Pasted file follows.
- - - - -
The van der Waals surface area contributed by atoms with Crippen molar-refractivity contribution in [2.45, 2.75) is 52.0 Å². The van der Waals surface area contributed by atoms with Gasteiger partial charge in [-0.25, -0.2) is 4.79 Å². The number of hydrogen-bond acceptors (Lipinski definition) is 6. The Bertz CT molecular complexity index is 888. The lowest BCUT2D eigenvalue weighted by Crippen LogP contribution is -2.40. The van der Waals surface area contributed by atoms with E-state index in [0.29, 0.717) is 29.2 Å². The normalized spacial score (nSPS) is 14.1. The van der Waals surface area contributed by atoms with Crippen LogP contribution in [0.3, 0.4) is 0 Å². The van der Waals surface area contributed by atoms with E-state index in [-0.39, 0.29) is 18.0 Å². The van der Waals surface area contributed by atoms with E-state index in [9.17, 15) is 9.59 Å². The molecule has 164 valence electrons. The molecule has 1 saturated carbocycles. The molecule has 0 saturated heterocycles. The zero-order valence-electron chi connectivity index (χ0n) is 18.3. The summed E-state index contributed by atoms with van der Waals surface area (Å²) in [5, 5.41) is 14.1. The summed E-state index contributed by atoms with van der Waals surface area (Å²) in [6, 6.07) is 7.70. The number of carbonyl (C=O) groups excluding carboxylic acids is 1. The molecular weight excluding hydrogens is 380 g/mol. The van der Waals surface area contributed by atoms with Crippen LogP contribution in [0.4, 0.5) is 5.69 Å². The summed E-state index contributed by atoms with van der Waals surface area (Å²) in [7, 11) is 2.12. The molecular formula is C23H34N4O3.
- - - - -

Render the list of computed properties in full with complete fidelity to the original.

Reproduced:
The van der Waals surface area contributed by atoms with Crippen molar-refractivity contribution in [2.45, 2.75) is 52.0 Å². The van der Waals surface area contributed by atoms with Gasteiger partial charge in [-0.25, -0.2) is 4.79 Å². The number of hydrogen-bond acceptors (Lipinski definition) is 6. The Bertz CT molecular complexity index is 888. The lowest BCUT2D eigenvalue weighted by Crippen LogP contribution is -2.40. The van der Waals surface area contributed by atoms with E-state index in [0.29, 0.717) is 29.2 Å². The normalized spacial score (nSPS) is 14.1. The van der Waals surface area contributed by atoms with Crippen LogP contribution in [0.3, 0.4) is 0 Å². The van der Waals surface area contributed by atoms with E-state index in [-0.39, 0.29) is 18.0 Å². The van der Waals surface area contributed by atoms with E-state index in [9.17, 15) is 9.59 Å². The molecule has 164 valence electrons. The molecule has 1 saturated carbocycles. The molecule has 0 saturated heterocycles. The zero-order valence-electron chi connectivity index (χ0n) is 18.3. The summed E-state index contributed by atoms with van der Waals surface area (Å²) in [5, 5.41) is 14.1. The summed E-state index contributed by atoms with van der Waals surface area (Å²) in [6, 6.07) is 7.70. The number of carbonyl (C=O) groups excluding carboxylic acids is 1. The molecular weight excluding hydrogens is 380 g/mol. The van der Waals surface area contributed by atoms with Crippen LogP contribution in [0.4, 0.5) is 5.69 Å². The summed E-state index contributed by atoms with van der Waals surface area (Å²) in [7, 11) is 2.12. The molecular formula is C23H34N4O3.